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A Christian Teacher Residency Program That Eschews Classroom Evangelism

A Christian Teacher Residency Program That Eschews Classroom Evangelism

Memphis Teacher Residency tells residents to witness to Christ by teaching with excellence—and by committing to Memphis for the long haul.

In the basement of a church in the heart of Memphis, Tennessee, a group of Christians believes public education in American cities does not have to continue as is. They are not activists or government officials. Nor are they protestors or reformers in the traditional sense of the word. They are teachers and those training them.

And they believe that "urban education is the single greatest social justice and civil rights issue in America today."

Such is the belief driving Memphis Teacher Residency (MTR), a nonprofit that trains quality teachers for the Memphis City School system. In a city with over a thousand churches yet where more than half of the children live in a neighborhood characterized by poverty, founder and director David Montague and his team realize there is much work to be done.

Through MTR, teachers in training from across the country move to Memphis for an intensive one-year residency. In addition to classes and seminars, residents are paired with a teacher-mentor in a Memphis classroom. At the end of the year, residents have earned a Masters of Arts in urban education through nearby Union University and a Tennessee state teaching license. In return, the residents teach in an underserved school in Memphis for at least three years.

MTR is not the only urban teacher residency program in the country, and the concept of training teachers in exchange for years of service is not new; since 1989 Teach for America has been recruiting college graduates and young professionals to teach in underserved schools for at least two years. However, MTR is the only urban teacher residency program in the country that provides this training in a Christian context. Along with education training, residents attend biblically based seminars and courses throughout the year.

Many people wonder how, in a public school, MTR can purposely put Christian teachers in the classroom. Doesn't that violate the separation of church and state? Montague and MTR's answer: Christian teachers should not talk about their faith in the classroom.

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Comments Are Closed

Displaying 1–5 of 11 comments

Velma

January 27, 2012  7:30am

"Preaching truth about Messiah or Christ have to be guided by the wisdom of the Holy Spirit" (Kristijan Ruzic). Amen, Brother!

Velma

January 25, 2012  11:40pm

Jamie, I stand to be corrected if the quote attributed to Francis is wrong, but still hold fast to the concept. You are assuming that the MTR teachers and I do not hold a comprehensive Christian world view just because we avoid direct preaching in the public school classroom. That's a rather harsh judgment, don't you think? As an English teacher, I can tell you that I prayerfully and gladly discuss the subject of religion with my students all the time through the literature that I teach. However, discussing the Bible objectively as literature and preaching the gospel overtly are two different things. I believe it would be unethical for me to do the latter in the context we are discussing. After all, I certainly wouldn't want a Hindu teacher preaching Hinduism to my child in the middle of a science class. I'm quite sure you wouldn't either.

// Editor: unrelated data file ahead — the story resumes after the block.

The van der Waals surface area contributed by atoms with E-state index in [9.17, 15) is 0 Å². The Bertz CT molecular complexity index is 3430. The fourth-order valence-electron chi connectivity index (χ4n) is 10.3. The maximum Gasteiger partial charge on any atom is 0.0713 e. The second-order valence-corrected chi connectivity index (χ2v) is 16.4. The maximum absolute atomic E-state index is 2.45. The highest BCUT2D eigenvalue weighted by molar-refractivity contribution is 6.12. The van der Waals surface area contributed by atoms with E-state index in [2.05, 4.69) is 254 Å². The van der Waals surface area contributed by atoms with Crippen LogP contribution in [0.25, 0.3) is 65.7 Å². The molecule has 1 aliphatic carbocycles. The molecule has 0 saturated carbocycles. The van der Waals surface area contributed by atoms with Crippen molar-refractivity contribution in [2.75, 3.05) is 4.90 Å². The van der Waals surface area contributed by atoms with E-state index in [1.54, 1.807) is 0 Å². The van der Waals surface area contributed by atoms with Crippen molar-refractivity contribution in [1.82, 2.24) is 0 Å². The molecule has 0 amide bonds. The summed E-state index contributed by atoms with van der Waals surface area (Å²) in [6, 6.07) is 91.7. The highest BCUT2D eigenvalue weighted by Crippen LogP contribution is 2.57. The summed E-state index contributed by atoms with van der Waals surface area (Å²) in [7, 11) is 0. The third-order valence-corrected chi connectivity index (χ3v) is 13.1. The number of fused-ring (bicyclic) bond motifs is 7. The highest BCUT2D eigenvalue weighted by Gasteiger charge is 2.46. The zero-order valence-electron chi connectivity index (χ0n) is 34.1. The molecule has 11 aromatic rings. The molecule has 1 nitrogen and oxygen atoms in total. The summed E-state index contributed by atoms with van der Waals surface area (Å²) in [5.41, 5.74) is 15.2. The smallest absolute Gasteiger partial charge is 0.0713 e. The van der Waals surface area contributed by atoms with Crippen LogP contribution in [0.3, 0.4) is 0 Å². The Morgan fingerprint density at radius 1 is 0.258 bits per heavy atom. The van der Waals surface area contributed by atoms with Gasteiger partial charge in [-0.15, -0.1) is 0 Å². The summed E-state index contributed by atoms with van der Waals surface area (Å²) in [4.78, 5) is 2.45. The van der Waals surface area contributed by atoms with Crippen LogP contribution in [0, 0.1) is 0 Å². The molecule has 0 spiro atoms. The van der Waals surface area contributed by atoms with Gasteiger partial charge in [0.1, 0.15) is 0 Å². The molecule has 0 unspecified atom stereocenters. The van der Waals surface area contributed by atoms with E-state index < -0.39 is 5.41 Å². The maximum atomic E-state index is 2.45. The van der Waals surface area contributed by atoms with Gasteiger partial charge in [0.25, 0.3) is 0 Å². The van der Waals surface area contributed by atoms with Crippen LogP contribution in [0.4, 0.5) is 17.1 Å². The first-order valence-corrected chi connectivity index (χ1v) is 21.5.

Jamie

January 25, 2012  5:02pm

@Peter Thanks for your comments. Well said. We can't convert students to Christians anymore than make them into oranges.

Jamie

January 25, 2012  4:59pm

@Velma thank God for a chance to share His goodness with a student. That is a good day. 1. Reading about the life of St. Francis, I can't see him ever saying that. (I have heard that quote falsely atributed to him before). He spoke the Gospel even to the birds. I suggest Chesterton's biography on him. It's short and wonderful. 2. The word "preach" denotes speech. Gospel means good news and news must be declared in words. A Christian educator should not be ashamed to look at the world in their classroom through a Christian worldview. The idea that religion should be kept out of the public discussion is its own worldview. The Gospel is big enough to encompass all of human knowledge. It doesn't diminish that, but provides the correct framework for understanding all of creation, history, science, and so on. Francis Schaffer's work on education is excellent and anything from Redeemer's Faith and Work Ministry in NYC can be very helpful in discerning these questions.

Velma

January 25, 2012  10:17am

Correction: "Preach the gospel at all times. Use words if necessary." (Francis of Assissi)

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